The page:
Friday, April 27, 2018

Ted Hendricks' "Case Closed" #Poemaday #NationalPoetryMonth

--from the archives of The Broadkill Review
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Ted Hendricks divides his time between teaching college English, contributing to academic journals, and writing poems and plays. He says that all three are interesting and satisfying, but unfortunately only the first comes near to paying the bills. When he's not teaching and writing, Ted is slowly rehabbing a rowhouse in Baltimore.


Case closed

"I'm sorry it was you they had to call . .  . At least
your dad won't know . . . I'll meet the kids at school. Can I
do anything?  I wish . . . Oh, never mind. We'll be there
Saturday . . . You too . . . Thanks . . . Good-bye." Four years ago  
I would have been the one the sheriff's office phoned.
Poor thing, I wonder what they showed her at . . . that place.

I'll have to run upstairs, explain, and hope she lets me leave
right now so I don't miss them at dismissal in the crowd.
They'll ask where and when, who found him? The Park Police.
Two nights ago. Inside his car. (They loved that car.
Who gets it? Some scrap dealer for the towing charge?)
The police called Aunt Nancy. The funeral's Saturday.

As for why, I wish I knew myself. His health was fine;
and he was working, so he wasn't broke. He must
have friends and colleagues—I don't know them. A girlfriend?
He got around, but no one special—I'd have heard.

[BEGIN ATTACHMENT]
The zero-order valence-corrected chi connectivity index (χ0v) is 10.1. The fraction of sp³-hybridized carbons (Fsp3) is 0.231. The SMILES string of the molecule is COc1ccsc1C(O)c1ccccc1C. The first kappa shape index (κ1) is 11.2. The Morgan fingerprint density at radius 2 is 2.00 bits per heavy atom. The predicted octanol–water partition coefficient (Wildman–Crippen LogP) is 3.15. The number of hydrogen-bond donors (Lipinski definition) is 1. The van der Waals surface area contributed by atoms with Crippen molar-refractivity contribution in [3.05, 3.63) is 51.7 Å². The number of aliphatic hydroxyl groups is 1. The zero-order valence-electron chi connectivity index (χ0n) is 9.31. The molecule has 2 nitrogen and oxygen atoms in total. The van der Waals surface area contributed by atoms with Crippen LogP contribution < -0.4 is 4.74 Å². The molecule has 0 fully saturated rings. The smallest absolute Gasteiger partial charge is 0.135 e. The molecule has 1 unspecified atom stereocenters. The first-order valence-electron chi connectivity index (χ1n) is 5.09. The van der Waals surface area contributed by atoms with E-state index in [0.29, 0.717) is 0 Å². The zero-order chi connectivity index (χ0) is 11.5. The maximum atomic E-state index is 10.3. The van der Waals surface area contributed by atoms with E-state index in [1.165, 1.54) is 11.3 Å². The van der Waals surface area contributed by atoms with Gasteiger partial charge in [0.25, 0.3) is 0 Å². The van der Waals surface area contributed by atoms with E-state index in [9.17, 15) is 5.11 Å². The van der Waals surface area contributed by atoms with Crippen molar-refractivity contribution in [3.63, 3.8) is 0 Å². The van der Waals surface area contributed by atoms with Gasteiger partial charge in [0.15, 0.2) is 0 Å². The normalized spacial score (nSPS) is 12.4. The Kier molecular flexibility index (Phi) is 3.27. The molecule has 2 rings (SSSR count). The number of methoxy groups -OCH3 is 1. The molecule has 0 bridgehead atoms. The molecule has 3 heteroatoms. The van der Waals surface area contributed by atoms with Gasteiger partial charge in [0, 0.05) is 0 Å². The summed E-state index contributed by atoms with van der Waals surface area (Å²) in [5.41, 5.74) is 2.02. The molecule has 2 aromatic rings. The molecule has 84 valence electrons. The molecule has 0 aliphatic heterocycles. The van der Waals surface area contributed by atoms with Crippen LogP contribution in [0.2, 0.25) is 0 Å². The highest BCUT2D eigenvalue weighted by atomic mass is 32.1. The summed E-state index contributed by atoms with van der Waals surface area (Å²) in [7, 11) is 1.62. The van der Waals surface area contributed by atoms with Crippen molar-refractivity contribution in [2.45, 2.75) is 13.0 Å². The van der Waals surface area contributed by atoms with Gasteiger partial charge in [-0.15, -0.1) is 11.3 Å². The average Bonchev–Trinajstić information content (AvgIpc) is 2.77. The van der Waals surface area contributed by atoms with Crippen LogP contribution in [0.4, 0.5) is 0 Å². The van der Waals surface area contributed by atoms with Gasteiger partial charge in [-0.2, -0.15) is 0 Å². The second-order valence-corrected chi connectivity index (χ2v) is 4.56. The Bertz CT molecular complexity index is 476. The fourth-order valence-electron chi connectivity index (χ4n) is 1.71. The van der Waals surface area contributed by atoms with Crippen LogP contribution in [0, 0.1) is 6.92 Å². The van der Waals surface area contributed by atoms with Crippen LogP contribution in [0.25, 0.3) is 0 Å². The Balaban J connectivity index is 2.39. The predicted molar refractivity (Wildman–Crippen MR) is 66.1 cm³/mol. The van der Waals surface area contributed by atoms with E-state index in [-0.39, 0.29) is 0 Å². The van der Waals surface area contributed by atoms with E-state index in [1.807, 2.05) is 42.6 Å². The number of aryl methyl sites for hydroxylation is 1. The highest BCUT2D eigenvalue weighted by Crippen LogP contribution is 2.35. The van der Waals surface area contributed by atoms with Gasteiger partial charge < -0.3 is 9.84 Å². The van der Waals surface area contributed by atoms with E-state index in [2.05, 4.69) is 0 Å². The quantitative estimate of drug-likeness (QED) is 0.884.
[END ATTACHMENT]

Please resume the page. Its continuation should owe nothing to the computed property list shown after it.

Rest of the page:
The kids at least adored him; he always had time
and money for them, even when the child support was late.

It's an aggressive act, we learned in Psych, to push
your hatred for yourself on someone else, to hurt
the one who made you hate yourself. Did I do that
to him? He made me hate me—before and after.
Did he mean to? I don't know; I didn't leave him
many options when I changed the locks and phone.

Will he go to heaven? Be with Gram and Granddad?
They say that those who die like that have thrown away
the chance to reconcile with God. If we had saints
the kids and I would pray for Dad to them. But why?
We never reconciled ourselves and we weren't short
of chances. God tried harder than we did.

I'd like to see him one last time, to tell him
why I did those things that hurt him and leave him sure
he'd heard me out and understood. And he'd forgive
me and I him, so we'd be reconciled. And God
would take him back again. But there's no chance of that.
He used a gun; the casket will be closed.

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